Essentials of Ancient Greek Architecture
What you'll learn
- Students will acquire the vocabulary of ancient Greek architecture and be able to apply them to recognizable monuments.
- Students will be able to recognize major Greek monuments and innovations.
- Students will gain an appreciation of the engineering advances that contributed to the success of Greek architecture.
- A comprehensive vocabulary list is found at the end of the course.
- Some knowledge of prior art history courses (Egyptian, Ancient Aegean, and Archaic Greek will help, but it's not essential.
It is a testament to the longevity of Greek architectural principles that in our daily lives, we pass derivatives of ancient Greek architectural forms and design on virtually every block. The Greek temple, as well as other forms like the theater, became architectural building blocks for subsequent Classical culture in antiquity, and this style of building and design was at the heart of the revival of culture in the Italian Renaissance and early-modern Europe. However, as much as we might take the basic shapes of Greek architecture for granted, the history of its development reveals the richly interwoven fabric of contact with other ancient cultures in the Archaic period. The distinctive forms and style which we can call Greek architecture, notwithstanding this degree of foreign influence in its early stages, emerged in the ancient Mediterranean basin as recognizable markers of a uniquely Greek identity and civilization. Greek Architecture came into being as far back as the Neolithic, but the transition to building in stone, which occurred after the seventh century B.C.E., resulted in permanent constructions that have been hugely influential on the history of architecture well through the present day. From the Archaic through the Hellenistic Period, we see evolutions in Greek architecture which would be repeated far and wide through the course of architectural history both in the East and West. The Classical legacy which Greek architects left has been one of the most influential forces in the course of this history to come. From wooden temple-houses to monumental stone constructions which never forgot their “roots,” the Greeks may have borrowed engineering expertise, such as the use of colonnades as support structures, from cultures with which they came into contact, but their core Greek identity, passed down from the earliest times, changed very little. We see the brightest moments of Greek architecture associated with their victories over the most serious threats to their existence: the defeat of the Persians and their expulsion from Greek lands paved the way for the Classical style with its formalized canon of harmonious proportions to emerge. With Alexander the Great’s conquest of a great many of the Eastern potentates, Greek civilization was brought into direct contact with previously foreign building traditions and methods, and this melting-pot brought out combinations of Classical Greek elements with Eastern sensibilities that would never have been dreamt of in Athens. All over the Middle East today, in Turkey, Jordan, Lebanon, Iraq, Iran, Egypt, and everywhere Greek culture established a foothold, we find examples of the sheer variety and pervasiveness of Hellenistic architecture in the ancient world and beyond. Familiarize yourself with the evolution of Greek Architecture, its terminology, and its major sites with this engaging course!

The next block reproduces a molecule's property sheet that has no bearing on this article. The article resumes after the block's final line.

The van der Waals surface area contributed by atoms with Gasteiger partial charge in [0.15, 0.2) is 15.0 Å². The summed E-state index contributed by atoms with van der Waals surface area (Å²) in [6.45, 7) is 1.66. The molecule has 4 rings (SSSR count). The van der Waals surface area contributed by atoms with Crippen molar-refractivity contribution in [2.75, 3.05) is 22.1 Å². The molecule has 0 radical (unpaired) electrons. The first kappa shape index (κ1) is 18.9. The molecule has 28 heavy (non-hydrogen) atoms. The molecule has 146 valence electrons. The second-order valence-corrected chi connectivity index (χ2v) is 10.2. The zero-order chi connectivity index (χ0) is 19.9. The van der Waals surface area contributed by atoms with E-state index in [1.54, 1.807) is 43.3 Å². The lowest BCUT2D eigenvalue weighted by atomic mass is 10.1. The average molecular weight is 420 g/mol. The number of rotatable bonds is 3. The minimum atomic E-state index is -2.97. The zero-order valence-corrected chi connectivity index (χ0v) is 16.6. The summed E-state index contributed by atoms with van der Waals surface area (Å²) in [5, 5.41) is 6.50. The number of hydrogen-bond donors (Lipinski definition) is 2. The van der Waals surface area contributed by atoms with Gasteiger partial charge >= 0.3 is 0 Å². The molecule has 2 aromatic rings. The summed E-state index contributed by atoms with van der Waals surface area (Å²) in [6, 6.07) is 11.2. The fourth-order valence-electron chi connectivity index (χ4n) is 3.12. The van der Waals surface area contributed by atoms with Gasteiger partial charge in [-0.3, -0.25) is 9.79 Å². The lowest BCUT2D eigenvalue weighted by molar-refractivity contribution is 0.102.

Who this course is for:
- High school, university, or graduate students will find standard material covered, and life-long students will find original material and analyses not found in standard textbooks.
Dr. Lily Filson has held the title of Assistant Professor for both private as well as state universities in the United States. She received her Ph.D. in the Philosophy of Formative Sciences and her M.A. in Italian Renaissance Art History; her educational fellowships include a European Research Council Grant Fellowship at the Universita' Ca Foscari in Venice, Italy, the Katerina Duskova Memorial Fellowship from the Academy of Sciences of the Czech Republic, and the Syracuse University Florence Fellowship. She has more recently won a Short-Term Grant from the Renaissance Society of America and a Research Award from the University of Oxford.
Her studies and career have brought her into contact with numerous artworks and sites that go beyond traditional art history survey courses; her lectures feature unique content and fresh perspectives on the greatest story ever told: why and how art is made and how we relate to it over time. She brings first-hand experience and a warm delivery style to her video lectures which bring ancient artworks to life.